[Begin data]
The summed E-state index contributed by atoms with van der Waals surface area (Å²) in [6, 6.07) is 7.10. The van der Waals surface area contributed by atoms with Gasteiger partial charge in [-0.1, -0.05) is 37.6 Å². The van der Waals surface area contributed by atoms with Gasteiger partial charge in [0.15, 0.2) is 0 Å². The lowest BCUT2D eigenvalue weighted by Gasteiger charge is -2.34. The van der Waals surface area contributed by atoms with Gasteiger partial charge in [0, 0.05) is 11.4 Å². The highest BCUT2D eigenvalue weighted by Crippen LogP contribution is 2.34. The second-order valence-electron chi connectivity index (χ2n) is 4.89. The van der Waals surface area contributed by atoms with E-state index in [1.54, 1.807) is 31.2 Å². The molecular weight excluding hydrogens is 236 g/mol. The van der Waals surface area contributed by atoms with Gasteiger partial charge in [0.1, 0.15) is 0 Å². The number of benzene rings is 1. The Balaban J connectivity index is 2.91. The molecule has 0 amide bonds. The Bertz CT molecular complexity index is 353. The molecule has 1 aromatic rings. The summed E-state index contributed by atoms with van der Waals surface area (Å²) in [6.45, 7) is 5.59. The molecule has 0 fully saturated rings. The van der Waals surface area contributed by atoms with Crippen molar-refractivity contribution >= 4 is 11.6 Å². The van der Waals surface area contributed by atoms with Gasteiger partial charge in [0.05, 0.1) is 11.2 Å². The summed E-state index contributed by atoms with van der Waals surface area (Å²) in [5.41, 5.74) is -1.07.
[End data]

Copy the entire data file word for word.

The summed E-state index contributed by atoms with van der Waals surface area (Å²) in [6, 6.07) is 7.10. The van der Waals surface area contributed by atoms with Gasteiger partial charge in [-0.1, -0.05) is 37.6 Å². The van der Waals surface area contributed by atoms with Gasteiger partial charge in [0.15, 0.2) is 0 Å². The lowest BCUT2D eigenvalue weighted by Gasteiger charge is -2.34. The van der Waals surface area contributed by atoms with Gasteiger partial charge in [0, 0.05) is 11.4 Å². The highest BCUT2D eigenvalue weighted by Crippen LogP contribution is 2.34. The second-order valence-electron chi connectivity index (χ2n) is 4.89. The van der Waals surface area contributed by atoms with E-state index in [1.54, 1.807) is 31.2 Å². The molecular weight excluding hydrogens is 236 g/mol. The van der Waals surface area contributed by atoms with Gasteiger partial charge in [0.1, 0.15) is 0 Å². The number of benzene rings is 1. The Balaban J connectivity index is 2.91. The molecule has 0 amide bonds. The Bertz CT molecular complexity index is 353. The molecule has 1 aromatic rings. The summed E-state index contributed by atoms with van der Waals surface area (Å²) in [6.45, 7) is 5.59. The molecule has 0 fully saturated rings. The van der Waals surface area contributed by atoms with Crippen molar-refractivity contribution >= 4 is 11.6 Å². The van der Waals surface area contributed by atoms with Gasteiger partial charge in [0.05, 0.1) is 11.2 Å². The summed E-state index contributed by atoms with van der Waals surface area (Å²) in [5.41, 5.74) is -1.07.